Russell Webster - Work with Offenders
Work with offenders on the latest analysis from the Prison Reform Trust
The Prison Reform Trust has published an analysis of the government’s Female Offender Strategy which shows that just 31 of its 65 commitments have been implemented, even though the strategy was published almost three years ago in June 2018.
The charity’s analysis questions whether the recent government announcement of 500 new prison places in the women’s estate would have been needed had the strategy been implemented in full.
Unfortunately, this lack of progress will be no surprise to those who have taken an interest in women and the criminal justice system over the last 20 years. It was all the way back in 2007 that Baroness Corston published her report on women in the criminal justice system. That report placed an emphasis on system change and services to prevent women being criminalised in the first place. Interestingly, the report received cross-party support and was supposed to be the blueprint going forwards irrespective of which political party was in power.
However, although politicians have continued to endorse the strategy put forward by the Baroness, tangible progress has been much more limited. Back in 2017, the charity Women in Prison marked the 10th anniversary of the Corston report by publishing a comprehensive assessment of the progress (or lack of it) on the 43 recommendations. Women in Prison used a more complex version of the traffic light system to assess progress on implementing the recommendations – in addition to Red, Amber and Green, their analysis included U-Turn, Imminent Problems on the Horizon and Positive developments on the horizon. Women in Prison often used more than one traffic light signal to give an accurate picture of progress which is why the bullet points below add up to 68 and not 43.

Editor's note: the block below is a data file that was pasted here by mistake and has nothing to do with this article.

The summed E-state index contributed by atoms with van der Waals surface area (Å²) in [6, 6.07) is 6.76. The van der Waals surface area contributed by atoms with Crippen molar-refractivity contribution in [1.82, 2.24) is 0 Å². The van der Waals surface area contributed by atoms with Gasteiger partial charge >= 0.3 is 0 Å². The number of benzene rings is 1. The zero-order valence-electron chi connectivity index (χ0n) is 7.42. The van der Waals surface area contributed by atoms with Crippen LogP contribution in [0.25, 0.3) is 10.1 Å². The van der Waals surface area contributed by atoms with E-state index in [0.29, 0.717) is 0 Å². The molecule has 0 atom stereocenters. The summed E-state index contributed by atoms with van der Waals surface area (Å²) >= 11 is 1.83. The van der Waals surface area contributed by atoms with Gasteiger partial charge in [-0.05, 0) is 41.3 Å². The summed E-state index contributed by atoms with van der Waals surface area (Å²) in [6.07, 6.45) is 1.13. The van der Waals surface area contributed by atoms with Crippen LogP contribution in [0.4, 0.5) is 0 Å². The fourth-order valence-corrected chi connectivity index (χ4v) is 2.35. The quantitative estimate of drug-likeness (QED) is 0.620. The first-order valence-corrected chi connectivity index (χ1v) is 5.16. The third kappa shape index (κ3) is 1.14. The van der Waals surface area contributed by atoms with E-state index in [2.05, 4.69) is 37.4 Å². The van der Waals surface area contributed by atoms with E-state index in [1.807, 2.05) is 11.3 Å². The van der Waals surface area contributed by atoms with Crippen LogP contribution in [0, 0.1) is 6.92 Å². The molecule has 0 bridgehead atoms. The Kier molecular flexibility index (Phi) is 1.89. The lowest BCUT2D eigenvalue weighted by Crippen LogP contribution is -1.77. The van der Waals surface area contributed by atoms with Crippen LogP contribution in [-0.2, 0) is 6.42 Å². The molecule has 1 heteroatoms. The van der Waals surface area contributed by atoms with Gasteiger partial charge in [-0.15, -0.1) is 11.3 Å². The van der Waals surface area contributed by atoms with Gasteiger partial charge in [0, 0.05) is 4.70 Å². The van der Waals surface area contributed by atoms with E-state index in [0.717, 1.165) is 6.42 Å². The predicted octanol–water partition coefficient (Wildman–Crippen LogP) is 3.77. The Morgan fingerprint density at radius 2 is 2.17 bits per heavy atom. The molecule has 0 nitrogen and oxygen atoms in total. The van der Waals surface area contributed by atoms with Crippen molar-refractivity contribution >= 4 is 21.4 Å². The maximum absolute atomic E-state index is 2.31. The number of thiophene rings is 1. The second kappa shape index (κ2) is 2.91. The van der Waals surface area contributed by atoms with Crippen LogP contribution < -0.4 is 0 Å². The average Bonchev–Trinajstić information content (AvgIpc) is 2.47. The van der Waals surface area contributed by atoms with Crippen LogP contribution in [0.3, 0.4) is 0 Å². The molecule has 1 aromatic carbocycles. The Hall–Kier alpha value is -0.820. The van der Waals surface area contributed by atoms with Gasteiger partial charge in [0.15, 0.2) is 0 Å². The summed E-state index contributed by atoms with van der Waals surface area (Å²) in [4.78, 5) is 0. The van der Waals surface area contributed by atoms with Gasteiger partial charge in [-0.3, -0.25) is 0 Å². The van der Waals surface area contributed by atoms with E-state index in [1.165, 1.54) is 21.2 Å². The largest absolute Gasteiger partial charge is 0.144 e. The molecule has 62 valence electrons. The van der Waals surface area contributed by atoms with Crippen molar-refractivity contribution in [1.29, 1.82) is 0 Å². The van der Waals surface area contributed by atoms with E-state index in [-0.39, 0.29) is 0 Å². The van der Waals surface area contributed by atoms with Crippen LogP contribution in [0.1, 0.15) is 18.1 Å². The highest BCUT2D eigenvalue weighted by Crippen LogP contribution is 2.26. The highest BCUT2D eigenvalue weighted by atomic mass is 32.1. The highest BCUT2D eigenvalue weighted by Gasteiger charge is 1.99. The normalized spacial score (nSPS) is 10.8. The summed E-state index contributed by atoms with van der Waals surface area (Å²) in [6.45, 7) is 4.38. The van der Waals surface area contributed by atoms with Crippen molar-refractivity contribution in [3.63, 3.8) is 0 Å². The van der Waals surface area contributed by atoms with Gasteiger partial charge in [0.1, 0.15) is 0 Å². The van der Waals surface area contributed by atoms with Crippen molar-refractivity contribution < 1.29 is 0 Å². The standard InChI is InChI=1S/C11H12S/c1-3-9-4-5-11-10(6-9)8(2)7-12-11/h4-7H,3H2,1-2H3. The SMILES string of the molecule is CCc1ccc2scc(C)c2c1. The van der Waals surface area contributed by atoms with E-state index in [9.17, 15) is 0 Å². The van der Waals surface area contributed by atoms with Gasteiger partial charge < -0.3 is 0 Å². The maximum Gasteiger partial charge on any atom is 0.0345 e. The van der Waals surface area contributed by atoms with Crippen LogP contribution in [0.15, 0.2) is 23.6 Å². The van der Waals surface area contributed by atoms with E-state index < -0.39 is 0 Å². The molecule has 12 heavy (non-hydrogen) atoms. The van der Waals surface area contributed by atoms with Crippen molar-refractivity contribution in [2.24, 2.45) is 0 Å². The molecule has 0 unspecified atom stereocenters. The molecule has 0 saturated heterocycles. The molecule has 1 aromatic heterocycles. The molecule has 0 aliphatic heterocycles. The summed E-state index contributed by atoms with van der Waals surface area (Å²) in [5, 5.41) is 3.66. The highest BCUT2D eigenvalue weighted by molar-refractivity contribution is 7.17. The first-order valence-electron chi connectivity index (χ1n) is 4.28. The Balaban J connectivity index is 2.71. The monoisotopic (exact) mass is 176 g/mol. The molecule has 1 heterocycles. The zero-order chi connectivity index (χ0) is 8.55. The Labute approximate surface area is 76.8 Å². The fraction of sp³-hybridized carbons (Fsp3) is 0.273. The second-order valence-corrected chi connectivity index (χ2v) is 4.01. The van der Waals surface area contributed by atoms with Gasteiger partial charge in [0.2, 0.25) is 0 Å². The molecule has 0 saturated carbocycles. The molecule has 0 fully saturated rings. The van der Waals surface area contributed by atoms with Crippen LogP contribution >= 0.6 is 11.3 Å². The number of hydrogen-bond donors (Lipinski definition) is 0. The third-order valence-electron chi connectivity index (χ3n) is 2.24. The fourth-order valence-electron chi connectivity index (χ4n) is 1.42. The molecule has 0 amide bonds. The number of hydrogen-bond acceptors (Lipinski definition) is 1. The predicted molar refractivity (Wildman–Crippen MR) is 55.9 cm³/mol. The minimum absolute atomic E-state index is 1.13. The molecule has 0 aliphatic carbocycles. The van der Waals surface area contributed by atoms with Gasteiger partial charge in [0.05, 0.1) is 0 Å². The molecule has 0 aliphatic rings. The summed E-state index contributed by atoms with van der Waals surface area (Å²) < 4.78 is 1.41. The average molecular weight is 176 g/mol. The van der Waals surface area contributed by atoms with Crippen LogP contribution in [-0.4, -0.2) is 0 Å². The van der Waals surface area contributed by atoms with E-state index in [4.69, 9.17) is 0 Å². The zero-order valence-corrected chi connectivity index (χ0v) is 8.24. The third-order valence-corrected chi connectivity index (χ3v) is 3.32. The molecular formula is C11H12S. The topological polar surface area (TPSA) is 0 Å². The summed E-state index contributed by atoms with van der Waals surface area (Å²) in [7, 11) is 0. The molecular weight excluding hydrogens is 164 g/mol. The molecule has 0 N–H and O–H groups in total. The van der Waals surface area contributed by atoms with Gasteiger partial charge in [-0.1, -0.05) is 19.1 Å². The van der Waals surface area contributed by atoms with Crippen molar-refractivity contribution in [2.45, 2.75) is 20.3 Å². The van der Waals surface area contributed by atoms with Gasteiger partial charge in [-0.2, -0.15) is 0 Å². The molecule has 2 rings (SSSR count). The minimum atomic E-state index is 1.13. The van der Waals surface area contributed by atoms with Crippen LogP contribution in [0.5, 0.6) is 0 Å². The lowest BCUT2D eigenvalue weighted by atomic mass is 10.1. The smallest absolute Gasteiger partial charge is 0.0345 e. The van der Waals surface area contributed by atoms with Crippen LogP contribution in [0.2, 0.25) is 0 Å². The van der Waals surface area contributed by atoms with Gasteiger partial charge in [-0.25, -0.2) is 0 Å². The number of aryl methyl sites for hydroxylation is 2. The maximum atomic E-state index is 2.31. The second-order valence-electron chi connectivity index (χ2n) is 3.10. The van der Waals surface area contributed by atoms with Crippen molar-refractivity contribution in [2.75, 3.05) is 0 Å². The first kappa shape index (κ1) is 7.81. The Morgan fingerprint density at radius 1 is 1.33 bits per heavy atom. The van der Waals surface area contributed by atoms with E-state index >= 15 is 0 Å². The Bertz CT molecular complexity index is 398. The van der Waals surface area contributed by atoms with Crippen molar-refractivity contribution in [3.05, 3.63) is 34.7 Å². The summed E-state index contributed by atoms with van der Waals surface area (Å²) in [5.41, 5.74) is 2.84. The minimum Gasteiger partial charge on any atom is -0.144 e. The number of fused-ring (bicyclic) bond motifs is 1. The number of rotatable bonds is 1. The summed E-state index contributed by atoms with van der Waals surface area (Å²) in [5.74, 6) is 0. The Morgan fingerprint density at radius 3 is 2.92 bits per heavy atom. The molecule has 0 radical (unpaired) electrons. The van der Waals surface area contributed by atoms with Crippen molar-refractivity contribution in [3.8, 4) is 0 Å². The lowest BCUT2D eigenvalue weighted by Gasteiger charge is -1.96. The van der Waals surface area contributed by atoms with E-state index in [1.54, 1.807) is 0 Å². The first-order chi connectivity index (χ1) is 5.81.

The following year, in June 2018, the government finally published its Female Offender Strategy, originally promised in November 2016. The strategy’s three priorities, which were a fit with the Corston report, were:
The strategy’s explicit objective to ‘reduce female prison places’ was widely endorsed by the criminal justice sector at the time. However, concerns were raised by stakeholders over the lack of resources to deliver change, and the absence of a timetable to drive it.
The Prison Reform Trust has subjected the female offender strategy to a similar sort of comprehensive assessment to the one that Women in Prison applied to the lack of progress on the Corston report.
PRT’s analysis revealed four main issues:
The charity makes the point that the large majority of women are sent to prison for non-violent offences to serve sentences of less than one year. It calls on the government to double down on its aim to send less women to prison by investing in community alternatives and limiting the use of “pointless short prison sentences”.
Readers who are interested in seeing the detail of PRT’s analysis of the Female Offenders Strategy can see the matrix analysing each of the 65 commitments here.